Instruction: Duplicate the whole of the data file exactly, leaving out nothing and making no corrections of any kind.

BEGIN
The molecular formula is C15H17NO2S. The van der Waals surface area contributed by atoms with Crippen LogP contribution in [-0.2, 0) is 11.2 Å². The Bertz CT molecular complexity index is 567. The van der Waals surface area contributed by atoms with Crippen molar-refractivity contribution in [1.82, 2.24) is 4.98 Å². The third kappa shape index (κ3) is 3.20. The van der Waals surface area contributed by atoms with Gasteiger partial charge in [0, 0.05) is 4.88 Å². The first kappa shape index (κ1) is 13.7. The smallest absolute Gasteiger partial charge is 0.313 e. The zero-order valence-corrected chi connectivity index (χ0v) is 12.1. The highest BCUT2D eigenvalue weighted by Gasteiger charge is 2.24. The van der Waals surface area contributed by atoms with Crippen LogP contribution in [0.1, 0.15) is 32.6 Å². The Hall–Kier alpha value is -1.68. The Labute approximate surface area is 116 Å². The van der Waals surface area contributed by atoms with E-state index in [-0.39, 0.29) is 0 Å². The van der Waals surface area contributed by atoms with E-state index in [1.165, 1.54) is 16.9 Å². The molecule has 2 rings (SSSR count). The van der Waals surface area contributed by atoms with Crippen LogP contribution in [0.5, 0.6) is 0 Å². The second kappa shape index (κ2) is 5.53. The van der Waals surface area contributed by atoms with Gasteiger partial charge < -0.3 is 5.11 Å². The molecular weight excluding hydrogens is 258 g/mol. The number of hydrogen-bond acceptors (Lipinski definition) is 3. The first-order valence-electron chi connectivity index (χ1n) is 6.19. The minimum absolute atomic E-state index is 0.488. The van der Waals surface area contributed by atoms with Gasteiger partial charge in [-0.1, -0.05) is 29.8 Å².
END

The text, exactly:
The molecular formula is C15H17NO2S. The van der Waals surface area contributed by atoms with Crippen LogP contribution in [-0.2, 0) is 11.2 Å². The Bertz CT molecular complexity index is 567. The van der Waals surface area contributed by atoms with Crippen molar-refractivity contribution in [1.82, 2.24) is 4.98 Å². The third kappa shape index (κ3) is 3.20. The van der Waals surface area contributed by atoms with Gasteiger partial charge in [0, 0.05) is 4.88 Å². The first kappa shape index (κ1) is 13.7. The smallest absolute Gasteiger partial charge is 0.313 e. The zero-order valence-corrected chi connectivity index (χ0v) is 12.1. The highest BCUT2D eigenvalue weighted by Gasteiger charge is 2.24. The van der Waals surface area contributed by atoms with Crippen LogP contribution in [0.1, 0.15) is 32.6 Å². The Hall–Kier alpha value is -1.68. The Labute approximate surface area is 116 Å². The van der Waals surface area contributed by atoms with E-state index in [-0.39, 0.29) is 0 Å². The van der Waals surface area contributed by atoms with E-state index in [1.165, 1.54) is 16.9 Å². The molecule has 2 rings (SSSR count). The van der Waals surface area contributed by atoms with Crippen LogP contribution in [0.5, 0.6) is 0 Å². The second kappa shape index (κ2) is 5.53. The van der Waals surface area contributed by atoms with Gasteiger partial charge < -0.3 is 5.11 Å². The molecular weight excluding hydrogens is 258 g/mol. The number of hydrogen-bond acceptors (Lipinski definition) is 3. The first-order valence-electron chi connectivity index (χ1n) is 6.19. The minimum absolute atomic E-state index is 0.488. The van der Waals surface area contributed by atoms with Gasteiger partial charge in [-0.1, -0.05) is 29.8 Å².